The cost of storage was always one of the biggest burdens for people who developed content and apps. Yes, anyone could start a blog and thus have a voice in a worldwide debate, but with growing popularity of the content, the cost goes up until the point where the original creator can no longer afford publishing their opinion. With web 2.0 this problem was solved in a way that was not optimal for the users: big corporations paid for storage and bandwidth and in return, they demanded ownership of the data.

User’s data was eventually sold on data markets, making huge profits for corporations controlling bandwidth and storage capacities. Privacy was out of the window, and power was accumulated by companies such as Amazon, Facebook, and Google. People became their products. Their personal data was sold to marketing and research companies. In return, people got free services like Facebook and Google.

With web3 new paradigms and economies became possible. But until there is a solid, decentralised storage system, even the web3 dApps need to store data in centrally controlled environments.

Swarm’s mission is to provide web 3 with such a solution. Users can decide to keep their data private, sell it on data markets, or donate it to research institutions of their own choice.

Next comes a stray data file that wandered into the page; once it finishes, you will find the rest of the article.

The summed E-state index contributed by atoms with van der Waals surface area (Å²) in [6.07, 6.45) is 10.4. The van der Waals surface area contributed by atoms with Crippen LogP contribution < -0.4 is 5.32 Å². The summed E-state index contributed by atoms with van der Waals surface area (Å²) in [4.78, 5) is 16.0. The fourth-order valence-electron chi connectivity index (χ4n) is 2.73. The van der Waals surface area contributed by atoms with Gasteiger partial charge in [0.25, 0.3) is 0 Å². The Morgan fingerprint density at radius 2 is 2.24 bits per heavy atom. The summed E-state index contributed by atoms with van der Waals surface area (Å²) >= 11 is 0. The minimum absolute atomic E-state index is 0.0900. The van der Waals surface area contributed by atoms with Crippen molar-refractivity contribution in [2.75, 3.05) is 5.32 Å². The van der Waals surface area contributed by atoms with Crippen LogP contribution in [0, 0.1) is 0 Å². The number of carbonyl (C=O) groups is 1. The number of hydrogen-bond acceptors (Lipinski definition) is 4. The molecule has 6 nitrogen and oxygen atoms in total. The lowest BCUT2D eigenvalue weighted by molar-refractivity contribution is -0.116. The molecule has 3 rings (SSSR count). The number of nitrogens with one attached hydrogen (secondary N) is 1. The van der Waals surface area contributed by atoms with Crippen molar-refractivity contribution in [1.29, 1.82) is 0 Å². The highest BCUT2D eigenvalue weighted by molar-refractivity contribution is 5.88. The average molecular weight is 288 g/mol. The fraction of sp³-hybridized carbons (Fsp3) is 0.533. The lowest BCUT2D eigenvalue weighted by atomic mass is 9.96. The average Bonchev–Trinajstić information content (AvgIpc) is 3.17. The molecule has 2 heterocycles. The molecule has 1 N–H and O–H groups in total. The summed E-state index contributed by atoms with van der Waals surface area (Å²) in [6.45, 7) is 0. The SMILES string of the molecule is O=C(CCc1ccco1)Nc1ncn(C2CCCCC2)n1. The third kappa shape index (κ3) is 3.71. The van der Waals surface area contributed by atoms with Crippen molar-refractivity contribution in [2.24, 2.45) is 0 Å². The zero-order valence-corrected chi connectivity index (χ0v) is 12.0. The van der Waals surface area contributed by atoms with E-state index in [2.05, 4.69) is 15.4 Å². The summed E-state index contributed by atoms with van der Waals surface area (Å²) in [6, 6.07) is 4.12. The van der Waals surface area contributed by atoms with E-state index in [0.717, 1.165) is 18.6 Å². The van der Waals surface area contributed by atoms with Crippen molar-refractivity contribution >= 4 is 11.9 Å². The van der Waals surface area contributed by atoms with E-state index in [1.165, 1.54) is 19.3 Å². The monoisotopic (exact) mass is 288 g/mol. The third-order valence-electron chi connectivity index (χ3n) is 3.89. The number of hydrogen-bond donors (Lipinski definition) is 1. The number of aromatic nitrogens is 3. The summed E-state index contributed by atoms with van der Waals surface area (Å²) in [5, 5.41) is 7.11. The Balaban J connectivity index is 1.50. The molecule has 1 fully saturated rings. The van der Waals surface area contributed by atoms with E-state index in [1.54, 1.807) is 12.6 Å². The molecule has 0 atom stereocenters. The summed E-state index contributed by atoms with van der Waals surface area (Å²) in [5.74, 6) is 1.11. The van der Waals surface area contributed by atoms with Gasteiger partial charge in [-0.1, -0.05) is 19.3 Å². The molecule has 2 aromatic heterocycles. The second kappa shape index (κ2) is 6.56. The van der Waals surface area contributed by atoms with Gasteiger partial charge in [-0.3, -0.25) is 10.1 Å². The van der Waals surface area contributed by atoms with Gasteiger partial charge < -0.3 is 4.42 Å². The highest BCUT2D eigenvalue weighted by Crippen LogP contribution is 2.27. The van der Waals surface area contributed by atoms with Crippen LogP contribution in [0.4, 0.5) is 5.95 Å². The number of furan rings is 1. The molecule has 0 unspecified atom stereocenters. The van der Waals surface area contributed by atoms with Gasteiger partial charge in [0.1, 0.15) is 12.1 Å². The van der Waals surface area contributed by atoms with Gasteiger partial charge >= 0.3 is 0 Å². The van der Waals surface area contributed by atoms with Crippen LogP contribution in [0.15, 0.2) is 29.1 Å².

Since storage and bandwidth are not paid for by developers/content creators, they can focus on creating good content and services which in turn will enable fast adoption.

4. How does Swarm distribute and store data across the Swarm network? How does it ensure continued availability of this data?

The DISC (Distributed Immutable Store of Chunks) is the underlying storage model of Swarm. It consists of nodes that collaborate in storing and serving data in such a way that the collection of strategies followed by profit-maximizing nodes gives rise to the following emergent properties:

  • Privacy-preserving and permissionless upload and download
  • Robust defences against blocking or changing access to specific content once it is online
  • Auto-scaling with increased demand
  • Integrity protected content
  • Ultimately forgetting content that is no longer relevant to preserve

Participating in the DISC as a node operator and being rewarded for doing so is possible for anyone with spare storage and bandwidth capacity. When joining the DISC, a node operator becomes part of the network, essentially taking care of one sector of this global hard drive.

The canonical unit of storage in Swarm is called a chunk. A chunk consists of 4 kilobytes of data and has an address. Since a chunk’s address is contained within the same address space as a node’s address, it is possible to compute their relative proximity. Swarm’s storage scheme declares that each chunk is stored by the nodes with an address that is close to that of the chunk itself.

Swarm nodes don’t choose what chunks they store. The fact that a chunk may be part of one or several pieces of content, while there is no easy way for node operators to figure out what content a chunk belongs to provides protection to node operators against liability for the content they host.